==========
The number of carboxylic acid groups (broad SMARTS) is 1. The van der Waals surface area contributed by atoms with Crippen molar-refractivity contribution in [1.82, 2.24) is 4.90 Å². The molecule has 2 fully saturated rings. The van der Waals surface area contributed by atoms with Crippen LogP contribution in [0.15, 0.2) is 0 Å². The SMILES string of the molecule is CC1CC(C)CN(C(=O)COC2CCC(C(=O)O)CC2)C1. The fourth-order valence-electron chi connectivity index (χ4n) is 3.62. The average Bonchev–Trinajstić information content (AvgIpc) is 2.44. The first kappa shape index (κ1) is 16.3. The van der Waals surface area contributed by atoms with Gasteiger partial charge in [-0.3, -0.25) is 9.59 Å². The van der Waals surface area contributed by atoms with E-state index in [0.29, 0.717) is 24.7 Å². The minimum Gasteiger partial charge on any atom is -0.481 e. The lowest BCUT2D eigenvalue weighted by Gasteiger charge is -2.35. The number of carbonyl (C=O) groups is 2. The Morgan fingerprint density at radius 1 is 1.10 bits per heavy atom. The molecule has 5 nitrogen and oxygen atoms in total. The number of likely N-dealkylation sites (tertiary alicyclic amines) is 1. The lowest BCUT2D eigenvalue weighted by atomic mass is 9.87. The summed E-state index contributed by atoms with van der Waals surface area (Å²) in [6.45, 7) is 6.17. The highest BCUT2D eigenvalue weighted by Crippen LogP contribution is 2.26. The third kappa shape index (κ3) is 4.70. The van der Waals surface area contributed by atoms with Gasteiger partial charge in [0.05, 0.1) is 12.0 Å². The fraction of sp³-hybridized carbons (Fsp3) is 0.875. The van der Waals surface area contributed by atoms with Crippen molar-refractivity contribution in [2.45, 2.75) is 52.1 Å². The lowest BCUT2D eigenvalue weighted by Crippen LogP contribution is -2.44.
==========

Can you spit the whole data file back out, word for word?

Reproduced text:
The number of carboxylic acid groups (broad SMARTS) is 1. The van der Waals surface area contributed by atoms with Crippen molar-refractivity contribution in [1.82, 2.24) is 4.90 Å². The molecule has 2 fully saturated rings. The van der Waals surface area contributed by atoms with Crippen LogP contribution in [0.15, 0.2) is 0 Å². The SMILES string of the molecule is CC1CC(C)CN(C(=O)COC2CCC(C(=O)O)CC2)C1. The fourth-order valence-electron chi connectivity index (χ4n) is 3.62. The average Bonchev–Trinajstić information content (AvgIpc) is 2.44. The first kappa shape index (κ1) is 16.3. The van der Waals surface area contributed by atoms with Gasteiger partial charge in [-0.3, -0.25) is 9.59 Å². The van der Waals surface area contributed by atoms with E-state index in [0.29, 0.717) is 24.7 Å². The minimum Gasteiger partial charge on any atom is -0.481 e. The lowest BCUT2D eigenvalue weighted by Gasteiger charge is -2.35. The number of carbonyl (C=O) groups is 2. The Morgan fingerprint density at radius 1 is 1.10 bits per heavy atom. The molecule has 5 nitrogen and oxygen atoms in total. The number of likely N-dealkylation sites (tertiary alicyclic amines) is 1. The lowest BCUT2D eigenvalue weighted by atomic mass is 9.87. The summed E-state index contributed by atoms with van der Waals surface area (Å²) in [6.45, 7) is 6.17. The highest BCUT2D eigenvalue weighted by Crippen LogP contribution is 2.26. The third kappa shape index (κ3) is 4.70. The van der Waals surface area contributed by atoms with Gasteiger partial charge in [0.05, 0.1) is 12.0 Å². The fraction of sp³-hybridized carbons (Fsp3) is 0.875. The van der Waals surface area contributed by atoms with Crippen molar-refractivity contribution in [2.45, 2.75) is 52.1 Å². The lowest BCUT2D eigenvalue weighted by Crippen LogP contribution is -2.44.